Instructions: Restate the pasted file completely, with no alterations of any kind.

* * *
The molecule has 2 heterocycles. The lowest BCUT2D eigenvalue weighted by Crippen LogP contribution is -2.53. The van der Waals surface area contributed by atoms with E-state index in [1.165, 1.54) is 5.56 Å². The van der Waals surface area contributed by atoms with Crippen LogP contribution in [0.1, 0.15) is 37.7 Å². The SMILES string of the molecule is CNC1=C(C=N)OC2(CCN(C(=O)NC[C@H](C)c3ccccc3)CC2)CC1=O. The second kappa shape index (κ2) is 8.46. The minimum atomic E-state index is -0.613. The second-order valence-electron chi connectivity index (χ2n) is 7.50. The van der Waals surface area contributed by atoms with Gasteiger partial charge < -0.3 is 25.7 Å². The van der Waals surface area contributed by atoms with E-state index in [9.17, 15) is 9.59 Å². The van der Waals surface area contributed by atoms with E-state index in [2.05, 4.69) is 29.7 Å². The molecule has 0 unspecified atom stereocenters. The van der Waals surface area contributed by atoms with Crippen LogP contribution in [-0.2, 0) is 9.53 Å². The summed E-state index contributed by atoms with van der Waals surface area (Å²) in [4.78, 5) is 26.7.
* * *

The molecule has 2 heterocycles. The lowest BCUT2D eigenvalue weighted by Crippen LogP contribution is -2.53. The van der Waals surface area contributed by atoms with E-state index in [1.165, 1.54) is 5.56 Å². The van der Waals surface area contributed by atoms with Crippen LogP contribution in [0.1, 0.15) is 37.7 Å². The SMILES string of the molecule is CNC1=C(C=N)OC2(CCN(C(=O)NC[C@H](C)c3ccccc3)CC2)CC1=O. The second kappa shape index (κ2) is 8.46. The minimum atomic E-state index is -0.613. The second-order valence-electron chi connectivity index (χ2n) is 7.50. The van der Waals surface area contributed by atoms with Gasteiger partial charge < -0.3 is 25.7 Å². The van der Waals surface area contributed by atoms with E-state index in [9.17, 15) is 9.59 Å². The van der Waals surface area contributed by atoms with E-state index in [2.05, 4.69) is 29.7 Å². The molecule has 0 unspecified atom stereocenters. The van der Waals surface area contributed by atoms with Crippen LogP contribution in [-0.2, 0) is 9.53 Å². The summed E-state index contributed by atoms with van der Waals surface area (Å²) in [4.78, 5) is 26.7.